It was an uneasy start to the new term for Wellesley councillors Tuesday night, as the returning politicians opened their inaugural session mediating a contentious argument between neighbours.
Linwood residents Mark and Cobi Stecho appeared at council to request a reversal of an earlier decision by township bylaw enforcement requiring their dog, a male boxer named Doug, to be muzzled outdoors.
The Stechos argued their dog was an excitable but harmless family pet, while neighbour Carey Soehner, who’s initial complaint sparked the intervention, claimed the animal to be a dangerous nuisance.
Soehner appeared as a delegation as well to request that the order, issued on September 27, be upheld and enforced by the township.
After hearing both sides of the story, councillors voted in a 3-2 decision to lift the order, instead requiring that the pet be supervised when outdoors. Failure to follow the ruling would reinstate the muzzle order.
“As a parent and a pet owner, it is my responsibility to ensure the safety of my children and pets,” said Soehner. “Due to the incidents which have occurred with Mr. Stecho’s boxer, I cannot ensure that either of these responsibilities can be followed through.”
Soehner argued that the boxer had twice escaped from the Stechos’ property into her backyard. On one of these occasions, Soehner said Doug had attacked her own dog, Max, biting him.
The method of escape was contested by the neighbours, with Soehner saying she had witnessed Doug digging under the Stechos’ fencing through a gap created by a sloping gradient. The Stechos in turn claimed the dog had gotten out due to a malfunction with their gate, which had been damaged in a storm; the Stechos added they had fixed the gate as soon as they detected the problem and were certain Doug couldn’t escape again.
“The second incident in my backyard, my one-year-old son was in the boxer’s line of attack,” said Soehner. “It is evident that boxer is able to dig out of his fenced yard, and because of this and his aggressive nature, he is a danger to my family and my pets.”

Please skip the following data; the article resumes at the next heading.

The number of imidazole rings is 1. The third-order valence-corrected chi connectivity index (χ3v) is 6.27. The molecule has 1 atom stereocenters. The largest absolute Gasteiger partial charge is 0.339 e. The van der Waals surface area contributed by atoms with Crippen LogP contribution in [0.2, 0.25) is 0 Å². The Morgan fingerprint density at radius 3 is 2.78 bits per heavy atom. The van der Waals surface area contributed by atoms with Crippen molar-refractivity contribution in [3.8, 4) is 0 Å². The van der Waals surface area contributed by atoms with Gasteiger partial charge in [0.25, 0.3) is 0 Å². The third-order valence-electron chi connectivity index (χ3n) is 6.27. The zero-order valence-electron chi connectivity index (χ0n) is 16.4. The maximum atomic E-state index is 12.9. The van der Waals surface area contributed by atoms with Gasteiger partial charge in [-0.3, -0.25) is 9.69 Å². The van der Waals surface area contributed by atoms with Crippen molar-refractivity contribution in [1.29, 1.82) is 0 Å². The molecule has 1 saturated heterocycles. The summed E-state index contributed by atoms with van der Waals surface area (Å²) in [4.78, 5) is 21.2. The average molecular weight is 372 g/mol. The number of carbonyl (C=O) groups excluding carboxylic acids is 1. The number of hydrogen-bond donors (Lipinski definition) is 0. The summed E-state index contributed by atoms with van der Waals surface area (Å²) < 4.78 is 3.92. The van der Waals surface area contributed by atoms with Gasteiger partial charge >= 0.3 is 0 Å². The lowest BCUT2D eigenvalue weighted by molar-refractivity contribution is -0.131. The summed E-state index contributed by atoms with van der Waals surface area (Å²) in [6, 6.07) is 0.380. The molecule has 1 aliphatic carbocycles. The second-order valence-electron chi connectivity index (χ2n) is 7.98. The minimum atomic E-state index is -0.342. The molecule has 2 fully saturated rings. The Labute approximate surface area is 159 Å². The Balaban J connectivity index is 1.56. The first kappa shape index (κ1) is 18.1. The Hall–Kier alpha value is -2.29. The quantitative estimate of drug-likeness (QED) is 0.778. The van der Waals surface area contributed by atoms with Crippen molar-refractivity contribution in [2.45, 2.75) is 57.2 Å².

Soehner also accused Doug of once grabbing her foot from underneath the fence while she was working on her garden, “which I was able to release by sticking a shovel underneath the fence towards his face.”
The Stechos, however, said their dog was not a vicious animal, but playful and friendly, and said the initial investigation by the township’s bylaw enforcement officer had been insufficient.
“To say that Doug aggressively attacked and bit someone or another animal is a fabrication formulated by someone who clearly doesn’t like us or our pet boxer,” said Mark Stecho. “There has never been any proof of the complaints or reports made about Doug. We feel that reports were fabricated purely out of spite and the muzzle order was based on speculation and hearsay.”
Though councillors voted to overturn the muzzle order, the decision was far from unanimous. Carl Schmidt and Peter van der Maas supported maintaining the muzzle order, while fellow councillors Shelley Wagner and Herb Neher sought another solution.
A review of video footage provided by Soehner of Doug did little to settle the answer, with some councillors feeling the dog was displaying signs of aggression, and the others suggesting the dog was simply excited.
Soehner said the boxer was often left in the Stecho yard without supervision during the workweek, prompting Wagner to suggest foregoing the muzzle in favour of adult supervision.
“My only concern is that if the dogs are outside during the working day that no one is there to observe them if they should get out,” said Wagner. “And we as pet owners have a responsibility to make sure, so I would say we should have some type of a condition that the dogs should not be left to their own devices during the working day when no one is home. Because Doug sounds like a little bit of a Houdini.”
Neher agreed, saying they could try Wagner’s proposal for a few months and see how well it worked. Schmidt, however, rejected the need to give the situation more time and voted against the proposal.
“I need to say I disagree strongly. There’s two incidents where the dog was on the property. Even the videos, she’s taking those videos from quite a distance away, and then dog is snarling and jumping and acting really aggressive. To me. But what do we have to wait for? Do I want my grandkids in that next-door yard with that dog? Not a chance.”
Breaking the tie was Mayor Joe Nowak who, while expressing confidence in bylaw enforcement’s investigation, nonetheless favoured the compromise.